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American Orchestras in the Nineteenth Century$
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John Spitzer

Print publication date: 2012

Print ISBN-13: 9780226769769

Published to Chicago Scholarship Online: March 2013

DOI: 10.7208/chicago/9780226769776.001.0001

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Aflerword: Coming of Age

Aflerword: Coming of Age

(p.451) Aflerword: Coming of Age
American Orchestras in the Nineteenth Century

Ronald G. Walters

University of Chicago Press

Parallels between the trajectory of American history in the last half of the nineteenth century and the history of America's orchestras were revealing and misleading. It is observed that as “sacralization” progressed, Beethoven and beer no longer shared the same venues. As highbrow and lowbrow cultures drew apart, orchestras found places for themselves on both sides of the divide. Orchestras were vital to many “popular” entertainments, and benefited from the larger markets that population growth produced. Traveling orchestras, such as the Thomas Orchestra, generated local audiences and induced local competitors. “Sacralization” had some advantages for orchestras. In general, this book has clarified that contemporary American symphony orchestras are not simply the bearers of an uncontested tradition, but rather the products of the messy reality of history.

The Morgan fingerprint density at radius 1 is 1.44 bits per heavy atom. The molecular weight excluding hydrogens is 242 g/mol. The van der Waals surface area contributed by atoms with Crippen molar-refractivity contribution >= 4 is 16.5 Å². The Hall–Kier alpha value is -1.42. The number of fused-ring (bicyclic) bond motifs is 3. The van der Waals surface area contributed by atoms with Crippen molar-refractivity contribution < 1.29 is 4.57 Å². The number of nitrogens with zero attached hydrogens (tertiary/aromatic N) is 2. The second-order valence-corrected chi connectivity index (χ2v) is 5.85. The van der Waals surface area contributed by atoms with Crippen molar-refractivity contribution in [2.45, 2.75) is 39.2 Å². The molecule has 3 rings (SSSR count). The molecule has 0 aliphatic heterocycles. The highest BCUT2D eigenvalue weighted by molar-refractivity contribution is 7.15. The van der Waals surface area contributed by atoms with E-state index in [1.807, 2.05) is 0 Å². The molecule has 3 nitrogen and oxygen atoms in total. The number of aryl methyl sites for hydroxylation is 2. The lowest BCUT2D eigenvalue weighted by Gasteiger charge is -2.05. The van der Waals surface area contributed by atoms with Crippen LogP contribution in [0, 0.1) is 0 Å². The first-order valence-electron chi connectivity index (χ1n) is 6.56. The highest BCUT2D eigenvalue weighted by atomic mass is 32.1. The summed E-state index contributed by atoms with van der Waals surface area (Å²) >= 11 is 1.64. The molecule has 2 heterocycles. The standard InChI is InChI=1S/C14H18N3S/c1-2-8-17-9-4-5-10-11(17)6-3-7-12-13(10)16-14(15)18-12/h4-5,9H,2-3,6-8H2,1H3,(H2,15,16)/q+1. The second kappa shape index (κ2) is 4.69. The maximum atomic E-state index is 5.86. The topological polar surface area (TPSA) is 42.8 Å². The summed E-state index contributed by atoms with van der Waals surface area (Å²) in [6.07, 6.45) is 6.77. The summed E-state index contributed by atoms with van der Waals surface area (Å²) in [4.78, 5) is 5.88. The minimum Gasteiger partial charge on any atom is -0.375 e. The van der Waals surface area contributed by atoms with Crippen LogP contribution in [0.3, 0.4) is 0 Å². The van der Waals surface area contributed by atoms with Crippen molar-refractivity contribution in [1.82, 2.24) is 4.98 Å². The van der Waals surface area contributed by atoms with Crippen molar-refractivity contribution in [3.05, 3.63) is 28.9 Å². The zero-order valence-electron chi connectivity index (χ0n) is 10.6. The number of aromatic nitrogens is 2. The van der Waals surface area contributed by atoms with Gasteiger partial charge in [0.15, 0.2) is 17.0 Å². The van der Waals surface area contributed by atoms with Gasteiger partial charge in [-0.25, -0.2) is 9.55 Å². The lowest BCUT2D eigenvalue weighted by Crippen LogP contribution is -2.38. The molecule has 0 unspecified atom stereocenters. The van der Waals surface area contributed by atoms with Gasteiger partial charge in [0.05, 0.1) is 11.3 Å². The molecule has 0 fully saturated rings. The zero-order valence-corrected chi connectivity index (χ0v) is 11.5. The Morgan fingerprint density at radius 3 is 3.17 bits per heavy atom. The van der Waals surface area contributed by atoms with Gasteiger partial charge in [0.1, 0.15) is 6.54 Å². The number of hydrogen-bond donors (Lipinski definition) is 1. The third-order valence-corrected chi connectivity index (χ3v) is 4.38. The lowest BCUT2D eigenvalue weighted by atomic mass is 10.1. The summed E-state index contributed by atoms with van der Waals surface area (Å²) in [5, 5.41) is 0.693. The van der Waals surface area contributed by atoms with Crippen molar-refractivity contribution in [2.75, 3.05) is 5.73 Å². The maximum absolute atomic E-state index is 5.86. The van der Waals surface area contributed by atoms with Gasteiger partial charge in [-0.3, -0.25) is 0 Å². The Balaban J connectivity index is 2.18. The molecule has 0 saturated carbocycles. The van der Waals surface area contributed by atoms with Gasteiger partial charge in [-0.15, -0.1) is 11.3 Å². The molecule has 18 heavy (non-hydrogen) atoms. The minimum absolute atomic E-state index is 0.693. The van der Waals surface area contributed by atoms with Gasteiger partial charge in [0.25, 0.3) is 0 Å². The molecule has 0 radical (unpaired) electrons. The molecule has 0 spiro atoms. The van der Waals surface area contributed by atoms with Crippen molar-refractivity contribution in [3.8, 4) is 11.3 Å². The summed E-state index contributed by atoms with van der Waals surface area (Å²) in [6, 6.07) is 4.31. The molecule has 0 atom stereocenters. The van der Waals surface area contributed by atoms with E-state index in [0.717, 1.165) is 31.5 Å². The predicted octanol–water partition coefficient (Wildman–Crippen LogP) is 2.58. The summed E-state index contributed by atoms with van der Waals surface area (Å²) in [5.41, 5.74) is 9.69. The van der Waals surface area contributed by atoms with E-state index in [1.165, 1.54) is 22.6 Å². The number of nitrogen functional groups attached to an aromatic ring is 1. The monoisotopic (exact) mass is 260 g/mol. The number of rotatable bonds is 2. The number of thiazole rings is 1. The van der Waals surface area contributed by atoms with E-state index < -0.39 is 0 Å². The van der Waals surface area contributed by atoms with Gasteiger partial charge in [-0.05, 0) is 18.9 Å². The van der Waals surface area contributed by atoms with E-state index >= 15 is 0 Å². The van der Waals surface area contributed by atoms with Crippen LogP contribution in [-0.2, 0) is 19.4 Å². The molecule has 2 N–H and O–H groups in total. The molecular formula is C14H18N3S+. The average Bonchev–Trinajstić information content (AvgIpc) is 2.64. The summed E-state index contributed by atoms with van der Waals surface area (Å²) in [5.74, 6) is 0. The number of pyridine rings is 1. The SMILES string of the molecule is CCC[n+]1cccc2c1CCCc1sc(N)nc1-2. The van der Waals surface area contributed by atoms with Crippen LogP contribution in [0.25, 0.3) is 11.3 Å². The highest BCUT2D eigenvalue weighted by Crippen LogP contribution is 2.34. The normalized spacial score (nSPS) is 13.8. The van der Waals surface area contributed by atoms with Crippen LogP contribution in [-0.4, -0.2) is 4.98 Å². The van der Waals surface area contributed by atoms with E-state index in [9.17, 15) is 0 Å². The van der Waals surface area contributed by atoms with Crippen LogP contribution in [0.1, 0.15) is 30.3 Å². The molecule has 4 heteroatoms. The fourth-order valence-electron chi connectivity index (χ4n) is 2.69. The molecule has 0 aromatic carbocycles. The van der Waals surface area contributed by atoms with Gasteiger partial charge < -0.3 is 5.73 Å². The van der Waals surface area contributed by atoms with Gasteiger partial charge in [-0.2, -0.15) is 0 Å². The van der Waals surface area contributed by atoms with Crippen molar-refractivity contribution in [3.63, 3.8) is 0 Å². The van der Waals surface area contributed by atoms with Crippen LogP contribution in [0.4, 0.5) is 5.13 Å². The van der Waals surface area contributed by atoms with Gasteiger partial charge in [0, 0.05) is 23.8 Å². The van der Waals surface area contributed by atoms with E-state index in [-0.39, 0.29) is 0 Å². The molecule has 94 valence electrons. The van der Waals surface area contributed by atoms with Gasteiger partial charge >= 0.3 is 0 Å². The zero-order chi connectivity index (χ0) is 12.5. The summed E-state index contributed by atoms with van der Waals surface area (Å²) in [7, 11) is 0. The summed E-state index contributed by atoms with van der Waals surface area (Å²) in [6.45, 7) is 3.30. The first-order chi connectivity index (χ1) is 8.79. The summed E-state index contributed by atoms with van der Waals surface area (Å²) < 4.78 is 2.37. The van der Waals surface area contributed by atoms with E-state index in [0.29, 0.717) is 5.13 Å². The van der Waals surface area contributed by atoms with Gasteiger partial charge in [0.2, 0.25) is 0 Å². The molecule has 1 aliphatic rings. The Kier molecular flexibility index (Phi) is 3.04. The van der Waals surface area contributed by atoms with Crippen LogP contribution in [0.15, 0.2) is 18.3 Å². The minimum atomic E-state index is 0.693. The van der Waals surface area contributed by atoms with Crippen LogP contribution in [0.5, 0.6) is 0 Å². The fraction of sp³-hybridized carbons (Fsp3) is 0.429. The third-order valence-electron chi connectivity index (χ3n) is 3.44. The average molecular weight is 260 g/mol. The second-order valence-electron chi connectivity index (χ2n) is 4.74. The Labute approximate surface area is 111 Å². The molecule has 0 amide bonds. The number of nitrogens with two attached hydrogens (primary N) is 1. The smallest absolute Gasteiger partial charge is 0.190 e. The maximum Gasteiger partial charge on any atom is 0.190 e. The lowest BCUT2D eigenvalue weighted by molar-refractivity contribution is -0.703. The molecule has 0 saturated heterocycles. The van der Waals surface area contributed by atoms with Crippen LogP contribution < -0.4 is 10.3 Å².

Keywords:   American symphony orchestras, American history, sacralization, Thomas Orchestra, entertainments, Beethoven, traveling orchestras

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